The work is being done by the Canyon City, Flor
ence and Royal Gorge Interurbun Electric Railway com
pany, which Is extending a line from Canyon City and
Florence eleven miles to the top of the Royal gorge. The
ascent is 2,800 feet and the summit is 7,900 feet above
sea level. From Ute summit the cars will return to
Canyon City by another route, running fifteen miles
by the force of gravity alone. The bridge will cost
11,000,000 and the track extension another million.
The American Inventor for October states that the
spanning of this fearful chasm is 'one of the most ditti
cult and dangerous projects yet attempted by engineers.'
and says that the bridging of the Royal gorge hitherto
has been deemed rriosterous from un engineering view
point; indeed, the possibilities of overcoming the ensiin
eertng difficulties in building a road on ether side of
this gorge have been gravely questioned until lately
The building of this new bridge, therefore, shows
several interesting things: That , the American people
will go in crowds to see a wonderful natural view; that
the science of railroad engineering Is making progress
and that there Is no limit, to the enterprise of the Amer
ican in filling what he conceives to be a real want. Chi
GOOD REASONS AGAINST
8 MPANESE IN SCHOOLS
The Japanese consul at San Francisco is complain
ing t hat under a local law Japanese children are exclud
ed from the public schools and relegated to the oriental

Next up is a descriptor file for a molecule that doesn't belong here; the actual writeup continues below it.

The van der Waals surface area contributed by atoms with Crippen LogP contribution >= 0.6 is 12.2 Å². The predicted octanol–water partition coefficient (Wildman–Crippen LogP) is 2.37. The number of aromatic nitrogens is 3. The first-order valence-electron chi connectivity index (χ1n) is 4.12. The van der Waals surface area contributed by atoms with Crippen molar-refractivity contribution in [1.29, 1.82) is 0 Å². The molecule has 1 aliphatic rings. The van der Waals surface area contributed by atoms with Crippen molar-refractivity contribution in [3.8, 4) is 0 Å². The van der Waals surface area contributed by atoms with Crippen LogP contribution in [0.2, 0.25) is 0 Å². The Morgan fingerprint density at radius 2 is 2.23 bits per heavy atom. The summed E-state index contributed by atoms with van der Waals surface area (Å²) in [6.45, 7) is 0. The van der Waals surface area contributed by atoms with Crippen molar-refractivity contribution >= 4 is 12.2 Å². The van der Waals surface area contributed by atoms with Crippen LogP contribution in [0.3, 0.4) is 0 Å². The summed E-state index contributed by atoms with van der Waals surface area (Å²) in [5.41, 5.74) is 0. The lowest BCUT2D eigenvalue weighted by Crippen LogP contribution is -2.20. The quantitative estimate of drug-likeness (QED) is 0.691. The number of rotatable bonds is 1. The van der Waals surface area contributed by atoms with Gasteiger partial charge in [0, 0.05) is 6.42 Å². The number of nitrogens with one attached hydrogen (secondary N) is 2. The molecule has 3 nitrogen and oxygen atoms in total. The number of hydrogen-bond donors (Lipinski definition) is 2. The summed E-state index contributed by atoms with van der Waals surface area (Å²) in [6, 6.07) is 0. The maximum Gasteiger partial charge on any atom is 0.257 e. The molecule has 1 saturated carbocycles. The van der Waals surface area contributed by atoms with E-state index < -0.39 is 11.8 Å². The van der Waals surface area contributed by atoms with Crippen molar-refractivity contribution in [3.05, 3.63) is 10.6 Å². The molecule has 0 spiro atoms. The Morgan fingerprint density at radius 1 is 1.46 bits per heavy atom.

schools," with Chinese, Indians and negroes. This evi
dence of ambition on the part of the Japs is not unusual
They seem determined to force a higher standard than Is
accorded to other oriental races, and they are bavin
It is singular that while this demand for admission
to the public schools is being made in California, the
report of the fommissiouer of labor on Hawaii states
that exactly the opposite trours is being taken by the
Japanese there. I hey avoid the public schools there and
maintain separate schools of their own, wherever prac
tic-able. The eviiU-nt reason of this is that the popula
tion of Hawaii is much mixed, and the Batlves aud Chi
nese often mil number the Americans in a school district
to a very large extent. Indeed, the commissioner of labor
says the American families have not only taken their
children out of the public schools, but have aetuually
moved out of the neighborhoods hi the islands where i lie
excess of orientals was very large. The reason give
fur this is stated:
The American pupil brought up among children of
ail races and attending school In a district where a ma
jority of ills schoolmates are Japanese never acquires
a perfect mastery of his own language and speaks
"pigeon English," often with a foreign accent. His pro
gress In all studies has to be regulated by the progress
of classes composed in great part of young people whose
knowledge of English is imperfect, and where linguistic
training necessarily supersedes instruction In the es
sentials of the science or other subject taught. In ottier
than purely pedagogic ways he is at a disadvantage. In
personal habits and customs and social and ethical Ideas
he is apt to grow like those with whom be is associated
in sclosil life.
It is evident that these race mixtures produce prob
lems not contemplated by those who have assumed that
the process of amalgamation would go on everywhere
as it lias usually done in t. I'nited States. They have
ovei looked the difference made by the overwhelming su
perior numbers of American at home. In Hawaii, how
ever, the commissioner of labor says: "It Is an open
question whether the final result in the scaools will be
the Americanizing of the oriental or the orientalizing of
the schools." Indianapolis Star.
"Good Things to Eat"
Our Clothing Is Union Made i
starts the day
. right ....
Jaffa Grocery Co.
"Good Things to Eat"
MAIL ORDERS FILLED THE SAME DAY '